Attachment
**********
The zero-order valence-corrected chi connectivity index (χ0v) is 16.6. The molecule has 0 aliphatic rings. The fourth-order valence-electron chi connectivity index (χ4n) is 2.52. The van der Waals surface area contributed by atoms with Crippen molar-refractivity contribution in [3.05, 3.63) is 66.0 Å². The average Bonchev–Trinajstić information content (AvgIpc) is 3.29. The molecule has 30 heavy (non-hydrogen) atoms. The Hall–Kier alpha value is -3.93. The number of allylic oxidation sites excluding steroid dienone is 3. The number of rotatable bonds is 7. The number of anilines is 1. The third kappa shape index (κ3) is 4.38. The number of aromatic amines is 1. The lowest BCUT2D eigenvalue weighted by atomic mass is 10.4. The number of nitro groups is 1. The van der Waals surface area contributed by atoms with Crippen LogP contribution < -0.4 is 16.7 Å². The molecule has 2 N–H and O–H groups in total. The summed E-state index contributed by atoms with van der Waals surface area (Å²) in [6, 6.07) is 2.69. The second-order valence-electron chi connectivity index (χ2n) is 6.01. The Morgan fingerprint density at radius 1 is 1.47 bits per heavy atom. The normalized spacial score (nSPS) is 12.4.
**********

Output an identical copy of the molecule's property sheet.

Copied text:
The zero-order valence-corrected chi connectivity index (χ0v) is 16.6. The molecule has 0 aliphatic rings. The fourth-order valence-electron chi connectivity index (χ4n) is 2.52. The van der Waals surface area contributed by atoms with Crippen molar-refractivity contribution in [3.05, 3.63) is 66.0 Å². The average Bonchev–Trinajstić information content (AvgIpc) is 3.29. The molecule has 30 heavy (non-hydrogen) atoms. The Hall–Kier alpha value is -3.93. The number of allylic oxidation sites excluding steroid dienone is 3. The number of rotatable bonds is 7. The number of anilines is 1. The third kappa shape index (κ3) is 4.38. The number of aromatic amines is 1. The lowest BCUT2D eigenvalue weighted by atomic mass is 10.4. The number of nitro groups is 1. The van der Waals surface area contributed by atoms with Crippen LogP contribution < -0.4 is 16.7 Å². The molecule has 2 N–H and O–H groups in total. The summed E-state index contributed by atoms with van der Waals surface area (Å²) in [6, 6.07) is 2.69. The second-order valence-electron chi connectivity index (χ2n) is 6.01. The Morgan fingerprint density at radius 1 is 1.47 bits per heavy atom. The normalized spacial score (nSPS) is 12.4.